Social Dancing and Rugged Masculinity—The Figure of the Eintänzer in Hans Janowitz’s novel Jazz (1927)

Mihaela Petrescu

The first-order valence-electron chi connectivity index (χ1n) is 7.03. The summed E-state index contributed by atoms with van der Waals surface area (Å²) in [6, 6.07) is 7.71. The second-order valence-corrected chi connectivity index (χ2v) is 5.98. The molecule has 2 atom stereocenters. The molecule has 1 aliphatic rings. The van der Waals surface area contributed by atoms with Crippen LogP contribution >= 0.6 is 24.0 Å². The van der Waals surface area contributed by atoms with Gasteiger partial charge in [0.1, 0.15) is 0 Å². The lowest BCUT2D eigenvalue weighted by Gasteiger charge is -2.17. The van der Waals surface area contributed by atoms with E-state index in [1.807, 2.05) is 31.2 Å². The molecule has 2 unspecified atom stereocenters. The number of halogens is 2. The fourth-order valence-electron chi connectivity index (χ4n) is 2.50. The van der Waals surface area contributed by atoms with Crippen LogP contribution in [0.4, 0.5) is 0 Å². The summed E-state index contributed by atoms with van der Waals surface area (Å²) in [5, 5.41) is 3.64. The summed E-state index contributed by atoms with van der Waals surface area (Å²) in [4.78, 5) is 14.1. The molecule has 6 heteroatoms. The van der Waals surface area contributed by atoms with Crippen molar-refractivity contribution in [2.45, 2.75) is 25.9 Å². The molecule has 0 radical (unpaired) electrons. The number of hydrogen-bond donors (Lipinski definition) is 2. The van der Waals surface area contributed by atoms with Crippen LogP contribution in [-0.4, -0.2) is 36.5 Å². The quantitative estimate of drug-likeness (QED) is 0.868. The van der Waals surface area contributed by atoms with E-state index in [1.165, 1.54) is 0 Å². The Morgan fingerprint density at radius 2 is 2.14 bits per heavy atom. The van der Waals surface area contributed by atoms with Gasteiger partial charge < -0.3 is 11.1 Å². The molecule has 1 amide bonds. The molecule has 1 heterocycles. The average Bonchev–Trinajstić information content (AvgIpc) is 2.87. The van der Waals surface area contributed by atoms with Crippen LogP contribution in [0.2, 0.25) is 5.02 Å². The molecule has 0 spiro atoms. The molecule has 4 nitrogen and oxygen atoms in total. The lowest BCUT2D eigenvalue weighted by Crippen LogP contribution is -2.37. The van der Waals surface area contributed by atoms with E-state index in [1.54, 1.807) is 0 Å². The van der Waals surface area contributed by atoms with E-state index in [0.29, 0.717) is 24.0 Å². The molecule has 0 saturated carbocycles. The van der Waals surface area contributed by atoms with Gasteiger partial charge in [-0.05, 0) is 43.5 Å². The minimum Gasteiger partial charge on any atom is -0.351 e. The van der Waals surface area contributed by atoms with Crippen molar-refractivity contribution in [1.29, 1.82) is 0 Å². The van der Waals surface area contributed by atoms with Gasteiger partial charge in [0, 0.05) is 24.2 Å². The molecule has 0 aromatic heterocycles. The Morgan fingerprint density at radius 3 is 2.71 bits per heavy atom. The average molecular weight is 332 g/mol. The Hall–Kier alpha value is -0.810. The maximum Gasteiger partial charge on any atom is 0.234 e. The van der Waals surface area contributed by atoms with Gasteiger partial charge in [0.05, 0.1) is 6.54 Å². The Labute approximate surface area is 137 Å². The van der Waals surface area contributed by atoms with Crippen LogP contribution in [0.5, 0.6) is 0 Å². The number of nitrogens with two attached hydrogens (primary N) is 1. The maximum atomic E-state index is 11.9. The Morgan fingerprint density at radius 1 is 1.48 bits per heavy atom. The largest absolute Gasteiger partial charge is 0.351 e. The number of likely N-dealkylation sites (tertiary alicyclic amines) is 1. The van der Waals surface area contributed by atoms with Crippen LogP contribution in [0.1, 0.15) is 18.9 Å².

The figure of the Eintänzer (a paid male dance partner/instructor) indicates that we need to revise and fine-tune our understanding of Weimar modernity with regard to the realms and strategies used to reinstate masculine mastery. While scholarship considers the world of Weimar social dancing a female domain, this essay demonstrates that the Eintänzer in Hans Janowitz’s novel Jazz (1927) asserts a strong, modern yet rugged masculinity enabled particularly by his mastery of the realm of social dance, which he infuses with crime and illicit sex. Through this unique conflation the Eintänzer comes to possess social, financial, and sexual mobility which stands in contrast to dance instructors of preceding centuries, the jovial and non-threatening Eintänzer that emerges from Billy Wilder’s journalism, and the female dancer for hire So-Etwas portrayed in Jazz. Ultimately, Arpad von M., the Eintänzer in Jazz, is a captivating, self-stylized bad-boy figure that reveals Weimar’s fascination with decadence and tough masculinity. (MP)

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